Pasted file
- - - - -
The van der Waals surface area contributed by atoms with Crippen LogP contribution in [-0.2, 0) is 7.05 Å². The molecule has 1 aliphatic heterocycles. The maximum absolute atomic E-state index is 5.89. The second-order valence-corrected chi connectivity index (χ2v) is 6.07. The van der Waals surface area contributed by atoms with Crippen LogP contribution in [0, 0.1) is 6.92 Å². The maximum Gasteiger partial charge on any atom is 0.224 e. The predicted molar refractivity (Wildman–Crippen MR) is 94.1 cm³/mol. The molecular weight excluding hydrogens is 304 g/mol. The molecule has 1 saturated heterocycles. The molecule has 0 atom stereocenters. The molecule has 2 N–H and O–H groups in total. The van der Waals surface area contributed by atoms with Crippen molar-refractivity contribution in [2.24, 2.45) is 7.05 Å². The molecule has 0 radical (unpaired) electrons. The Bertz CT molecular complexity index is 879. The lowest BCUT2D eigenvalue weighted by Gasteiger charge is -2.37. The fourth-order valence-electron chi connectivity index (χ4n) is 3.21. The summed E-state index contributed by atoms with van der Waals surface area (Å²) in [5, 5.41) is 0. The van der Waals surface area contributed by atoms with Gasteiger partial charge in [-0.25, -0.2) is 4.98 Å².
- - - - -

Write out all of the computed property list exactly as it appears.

The van der Waals surface area contributed by atoms with Crippen LogP contribution in [-0.2, 0) is 7.05 Å². The molecule has 1 aliphatic heterocycles. The maximum absolute atomic E-state index is 5.89. The second-order valence-corrected chi connectivity index (χ2v) is 6.07. The van der Waals surface area contributed by atoms with Crippen LogP contribution in [0, 0.1) is 6.92 Å². The maximum Gasteiger partial charge on any atom is 0.224 e. The predicted molar refractivity (Wildman–Crippen MR) is 94.1 cm³/mol. The molecular weight excluding hydrogens is 304 g/mol. The molecule has 1 saturated heterocycles. The molecule has 0 atom stereocenters. The molecule has 2 N–H and O–H groups in total. The van der Waals surface area contributed by atoms with Crippen molar-refractivity contribution in [2.24, 2.45) is 7.05 Å². The molecule has 0 radical (unpaired) electrons. The Bertz CT molecular complexity index is 879. The lowest BCUT2D eigenvalue weighted by Gasteiger charge is -2.37. The fourth-order valence-electron chi connectivity index (χ4n) is 3.21. The summed E-state index contributed by atoms with van der Waals surface area (Å²) in [5, 5.41) is 0. The van der Waals surface area contributed by atoms with Gasteiger partial charge in [-0.25, -0.2) is 4.98 Å².